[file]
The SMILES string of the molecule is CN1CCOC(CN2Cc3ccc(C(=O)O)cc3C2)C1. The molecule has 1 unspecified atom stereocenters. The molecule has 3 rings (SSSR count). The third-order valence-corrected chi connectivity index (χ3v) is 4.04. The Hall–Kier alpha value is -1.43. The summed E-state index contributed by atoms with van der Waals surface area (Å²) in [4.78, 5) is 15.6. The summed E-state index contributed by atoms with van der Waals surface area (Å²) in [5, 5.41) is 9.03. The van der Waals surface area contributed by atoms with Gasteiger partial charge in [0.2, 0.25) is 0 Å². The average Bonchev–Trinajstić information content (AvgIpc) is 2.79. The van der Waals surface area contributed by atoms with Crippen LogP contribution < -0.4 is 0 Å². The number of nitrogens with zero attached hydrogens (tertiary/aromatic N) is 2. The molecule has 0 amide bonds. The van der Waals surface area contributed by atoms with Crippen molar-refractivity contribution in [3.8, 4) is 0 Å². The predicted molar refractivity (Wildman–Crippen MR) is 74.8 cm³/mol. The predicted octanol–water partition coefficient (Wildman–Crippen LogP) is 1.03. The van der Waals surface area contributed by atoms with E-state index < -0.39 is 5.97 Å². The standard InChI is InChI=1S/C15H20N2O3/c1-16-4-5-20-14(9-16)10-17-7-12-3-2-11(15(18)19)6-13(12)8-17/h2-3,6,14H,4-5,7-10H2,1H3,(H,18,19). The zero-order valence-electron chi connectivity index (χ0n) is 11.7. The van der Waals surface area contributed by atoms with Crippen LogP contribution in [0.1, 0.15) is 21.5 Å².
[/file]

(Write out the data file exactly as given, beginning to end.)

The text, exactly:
The SMILES string of the molecule is CN1CCOC(CN2Cc3ccc(C(=O)O)cc3C2)C1. The molecule has 1 unspecified atom stereocenters. The molecule has 3 rings (SSSR count). The third-order valence-corrected chi connectivity index (χ3v) is 4.04. The Hall–Kier alpha value is -1.43. The summed E-state index contributed by atoms with van der Waals surface area (Å²) in [4.78, 5) is 15.6. The summed E-state index contributed by atoms with van der Waals surface area (Å²) in [5, 5.41) is 9.03. The van der Waals surface area contributed by atoms with Gasteiger partial charge in [0.2, 0.25) is 0 Å². The average Bonchev–Trinajstić information content (AvgIpc) is 2.79. The van der Waals surface area contributed by atoms with Crippen LogP contribution < -0.4 is 0 Å². The number of nitrogens with zero attached hydrogens (tertiary/aromatic N) is 2. The molecule has 0 amide bonds. The van der Waals surface area contributed by atoms with Crippen molar-refractivity contribution in [3.8, 4) is 0 Å². The predicted molar refractivity (Wildman–Crippen MR) is 74.8 cm³/mol. The predicted octanol–water partition coefficient (Wildman–Crippen LogP) is 1.03. The van der Waals surface area contributed by atoms with E-state index < -0.39 is 5.97 Å². The standard InChI is InChI=1S/C15H20N2O3/c1-16-4-5-20-14(9-16)10-17-7-12-3-2-11(15(18)19)6-13(12)8-17/h2-3,6,14H,4-5,7-10H2,1H3,(H,18,19). The zero-order valence-electron chi connectivity index (χ0n) is 11.7. The van der Waals surface area contributed by atoms with Crippen LogP contribution in [0.1, 0.15) is 21.5 Å².